Defined by Norman Carey (2002), the heteromorphic profile is an ordered triple of (c, a, d) where c is the number of contradictions, a is the number of ambiguities, and d is the number of differences. When c is zero, the scale is Proper. When a is also zero, the scale is Strictly Proper.

(4, 3, 18)

Common Triads

These are the common triads (major, minor, augmented and diminished) that you can create from members of this scale.

* Pitches are shown with C as the root

Triad TypeTriad*Pitch ClassesDegreeEccentricityCloseness Centrality
Diminished Triadsa♯°{10,1,4}000

The following pitch classes are not present in any of the common triads: {0}

Since there is only one common triad in this scale, there are no opportunities for parsimonious voice leading between triads.


Modes are the rotational transformation of this scale. Scale 1043 can be rotated to make 3 other scales. The 1st mode is itself.

2nd mode:
Scale 2569
Scale 2569: Pujian, Ian Ring Music TheoryPujian
3rd mode:
Scale 833
Scale 833: Febian, Ian Ring Music TheoryFebian
4th mode:
Scale 77
Scale 77: Alvian, Ian Ring Music TheoryAlvianThis is the prime mode


The prime form of this scale is Scale 77

Scale 77Scale 77: Alvian, Ian Ring Music TheoryAlvian


The tetratonic modal family [1043, 2569, 833, 77] (Forte: 4-12) is the complement of the octatonic modal family [763, 1631, 2009, 2429, 2863, 3479, 3787, 3941] (Forte: 8-12)


The inverse of a scale is a reflection using the root as its axis. The inverse of 1043 is 2309

Scale 2309Scale 2309: Ocuian, Ian Ring Music TheoryOcuian


Only scales that are chiral will have an enantiomorph. Scale 1043 is chiral, and its enantiomorph is scale 2309

Scale 2309Scale 2309: Ocuian, Ian Ring Music TheoryOcuian


In the abbreviation, the subscript number after "T" is the number of semitones of tranposition, "M" means the pitch class is multiplied by 5, and "I" means the result is inverted. Operation is an identical way to express the same thing; the syntax is <a,b> where each tone of the set x is transformed by the equation y = ax + b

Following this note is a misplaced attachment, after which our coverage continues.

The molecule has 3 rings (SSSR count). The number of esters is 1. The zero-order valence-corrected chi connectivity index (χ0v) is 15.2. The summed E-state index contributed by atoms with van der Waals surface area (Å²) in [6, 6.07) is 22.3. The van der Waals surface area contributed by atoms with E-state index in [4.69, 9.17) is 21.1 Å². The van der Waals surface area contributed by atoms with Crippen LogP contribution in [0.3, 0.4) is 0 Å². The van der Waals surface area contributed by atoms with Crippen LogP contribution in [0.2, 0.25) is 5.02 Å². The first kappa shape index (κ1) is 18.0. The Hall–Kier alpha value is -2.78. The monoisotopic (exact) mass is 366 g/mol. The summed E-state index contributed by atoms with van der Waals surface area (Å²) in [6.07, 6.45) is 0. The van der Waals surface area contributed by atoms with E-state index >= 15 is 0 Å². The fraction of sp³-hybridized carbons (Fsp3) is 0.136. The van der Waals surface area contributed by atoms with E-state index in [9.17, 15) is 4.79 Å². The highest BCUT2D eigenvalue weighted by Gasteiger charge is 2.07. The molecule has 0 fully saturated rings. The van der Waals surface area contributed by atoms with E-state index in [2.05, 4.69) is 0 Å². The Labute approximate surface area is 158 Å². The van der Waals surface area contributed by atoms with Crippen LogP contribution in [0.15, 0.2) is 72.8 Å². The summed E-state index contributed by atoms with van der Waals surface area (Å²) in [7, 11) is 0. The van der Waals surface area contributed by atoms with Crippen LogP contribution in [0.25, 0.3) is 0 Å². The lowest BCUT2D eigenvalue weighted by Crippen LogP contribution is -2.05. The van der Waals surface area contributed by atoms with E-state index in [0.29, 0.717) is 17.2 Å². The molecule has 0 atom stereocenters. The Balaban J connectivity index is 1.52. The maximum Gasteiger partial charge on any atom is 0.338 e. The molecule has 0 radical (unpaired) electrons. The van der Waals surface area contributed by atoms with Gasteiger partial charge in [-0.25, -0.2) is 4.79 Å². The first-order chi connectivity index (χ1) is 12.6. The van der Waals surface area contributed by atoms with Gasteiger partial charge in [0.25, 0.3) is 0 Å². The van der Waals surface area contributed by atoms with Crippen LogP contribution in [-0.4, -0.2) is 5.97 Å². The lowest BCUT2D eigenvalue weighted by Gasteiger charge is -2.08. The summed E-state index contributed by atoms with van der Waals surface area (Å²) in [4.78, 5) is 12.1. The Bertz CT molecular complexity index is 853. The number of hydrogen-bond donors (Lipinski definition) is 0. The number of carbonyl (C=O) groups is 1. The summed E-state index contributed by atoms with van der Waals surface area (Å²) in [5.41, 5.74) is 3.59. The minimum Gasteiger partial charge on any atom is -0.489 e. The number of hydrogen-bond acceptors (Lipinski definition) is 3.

Abbrev Operation Result Abbrev Operation Result
T0 <1,0> 1043       T0I <11,0> 2309
T1 <1,1> 2086      T1I <11,1> 523
T2 <1,2> 77      T2I <11,2> 1046
T3 <1,3> 154      T3I <11,3> 2092
T4 <1,4> 308      T4I <11,4> 89
T5 <1,5> 616      T5I <11,5> 178
T6 <1,6> 1232      T6I <11,6> 356
T7 <1,7> 2464      T7I <11,7> 712
T8 <1,8> 833      T8I <11,8> 1424
T9 <1,9> 1666      T9I <11,9> 2848
T10 <1,10> 3332      T10I <11,10> 1601
T11 <1,11> 2569      T11I <11,11> 3202
Abbrev Operation Result Abbrev Operation Result
T0M <5,0> 293      T0MI <7,0> 1169
T1M <5,1> 586      T1MI <7,1> 2338
T2M <5,2> 1172      T2MI <7,2> 581
T3M <5,3> 2344      T3MI <7,3> 1162
T4M <5,4> 593      T4MI <7,4> 2324
T5M <5,5> 1186      T5MI <7,5> 553
T6M <5,6> 2372      T6MI <7,6> 1106
T7M <5,7> 649      T7MI <7,7> 2212
T8M <5,8> 1298      T8MI <7,8> 329
T9M <5,9> 2596      T9MI <7,9> 658
T10M <5,10> 1097      T10MI <7,10> 1316
T11M <5,11> 2194      T11MI <7,11> 2632

The transformations that map this set to itself are: T0

Nearby Scales:

These are other scales that are similar to this one, created by adding a tone, removing a tone, or moving one note up or down a semitone.

Scale 1041Scale 1041: Hitian, Ian Ring Music TheoryHitian
Scale 1045Scale 1045: Gibian, Ian Ring Music TheoryGibian
Scale 1047Scale 1047: Gician, Ian Ring Music TheoryGician
Scale 1051Scale 1051: Gifian, Ian Ring Music TheoryGifian
Scale 1027Scale 1027: Geqian, Ian Ring Music TheoryGeqian
Scale 1035Scale 1035: Givian, Ian Ring Music TheoryGivian
Scale 1059Scale 1059: Gikian, Ian Ring Music TheoryGikian
Scale 1075Scale 1075: Gotian, Ian Ring Music TheoryGotian
Scale 1107Scale 1107: Mogitonic, Ian Ring Music TheoryMogitonic
Scale 1171Scale 1171: Raga Manaranjani I, Ian Ring Music TheoryRaga Manaranjani I
Scale 1299Scale 1299: Aerophitonic, Ian Ring Music TheoryAerophitonic
Scale 1555Scale 1555: Jotian, Ian Ring Music TheoryJotian
Scale 19Scale 19: Acuian, Ian Ring Music TheoryAcuian
Scale 531Scale 531: Degian, Ian Ring Music TheoryDegian
Scale 2067Scale 2067: Movian, Ian Ring Music TheoryMovian
Scale 3091Scale 3091: Tisian, Ian Ring Music TheoryTisian

This scale analysis was created by Ian Ring, Canadian Composer of works for Piano, and total music theory nerd. Scale notation generated by VexFlow, graph visualization by Graphviz, and MIDI playback by MIDI.js. All other diagrams and visualizations are © Ian Ring. Some scale names used on this and other pages are ©2005 William Zeitler ( used with permission.

Pitch spelling algorithm employed here is adapted from a method by Uzay Bora, Baris Tekin Tezel, and Alper Vahaplar. (An algorithm for spelling the pitches of any musical scale) Contact authors Patent owner: Dokuz Eylül University, Used with Permission. Contact TTO

Tons of background resources contributed to the production of this summary; for a list of these peruse this Bibliography. Special thanks to Richard Repp for helping with technical accuracy, and George Howlett for assistance with the Carnatic ragas.